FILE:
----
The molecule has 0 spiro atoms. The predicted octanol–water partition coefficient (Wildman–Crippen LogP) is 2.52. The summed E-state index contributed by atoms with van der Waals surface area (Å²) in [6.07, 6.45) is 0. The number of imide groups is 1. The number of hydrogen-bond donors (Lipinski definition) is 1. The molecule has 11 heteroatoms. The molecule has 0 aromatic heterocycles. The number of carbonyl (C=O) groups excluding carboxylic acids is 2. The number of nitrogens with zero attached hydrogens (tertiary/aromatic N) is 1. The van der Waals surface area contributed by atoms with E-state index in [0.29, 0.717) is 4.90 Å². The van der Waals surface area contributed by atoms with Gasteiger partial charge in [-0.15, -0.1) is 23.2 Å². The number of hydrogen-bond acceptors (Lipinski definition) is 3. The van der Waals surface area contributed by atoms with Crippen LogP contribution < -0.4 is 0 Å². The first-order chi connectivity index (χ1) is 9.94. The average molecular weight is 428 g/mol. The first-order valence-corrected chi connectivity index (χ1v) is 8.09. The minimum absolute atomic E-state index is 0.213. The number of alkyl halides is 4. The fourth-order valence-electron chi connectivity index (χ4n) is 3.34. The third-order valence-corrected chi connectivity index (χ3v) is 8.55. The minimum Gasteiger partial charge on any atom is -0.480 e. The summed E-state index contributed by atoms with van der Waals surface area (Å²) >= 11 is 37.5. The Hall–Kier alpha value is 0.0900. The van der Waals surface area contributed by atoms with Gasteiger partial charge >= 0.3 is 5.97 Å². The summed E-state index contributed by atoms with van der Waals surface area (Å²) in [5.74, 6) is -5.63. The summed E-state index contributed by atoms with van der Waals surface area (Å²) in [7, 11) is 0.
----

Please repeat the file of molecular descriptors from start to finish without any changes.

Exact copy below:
The molecule has 0 spiro atoms. The predicted octanol–water partition coefficient (Wildman–Crippen LogP) is 2.52. The summed E-state index contributed by atoms with van der Waals surface area (Å²) in [6.07, 6.45) is 0. The number of imide groups is 1. The number of hydrogen-bond donors (Lipinski definition) is 1. The molecule has 11 heteroatoms. The molecule has 0 aromatic heterocycles. The number of carbonyl (C=O) groups excluding carboxylic acids is 2. The number of nitrogens with zero attached hydrogens (tertiary/aromatic N) is 1. The van der Waals surface area contributed by atoms with E-state index in [0.29, 0.717) is 4.90 Å². The van der Waals surface area contributed by atoms with Gasteiger partial charge in [-0.15, -0.1) is 23.2 Å². The number of hydrogen-bond acceptors (Lipinski definition) is 3. The van der Waals surface area contributed by atoms with Crippen LogP contribution < -0.4 is 0 Å². The first-order chi connectivity index (χ1) is 9.94. The average molecular weight is 428 g/mol. The first-order valence-corrected chi connectivity index (χ1v) is 8.09. The minimum absolute atomic E-state index is 0.213. The number of alkyl halides is 4. The fourth-order valence-electron chi connectivity index (χ4n) is 3.34. The third-order valence-corrected chi connectivity index (χ3v) is 8.55. The minimum Gasteiger partial charge on any atom is -0.480 e. The summed E-state index contributed by atoms with van der Waals surface area (Å²) >= 11 is 37.5. The Hall–Kier alpha value is 0.0900. The van der Waals surface area contributed by atoms with Gasteiger partial charge >= 0.3 is 5.97 Å². The summed E-state index contributed by atoms with van der Waals surface area (Å²) in [5.74, 6) is -5.63. The summed E-state index contributed by atoms with van der Waals surface area (Å²) in [7, 11) is 0.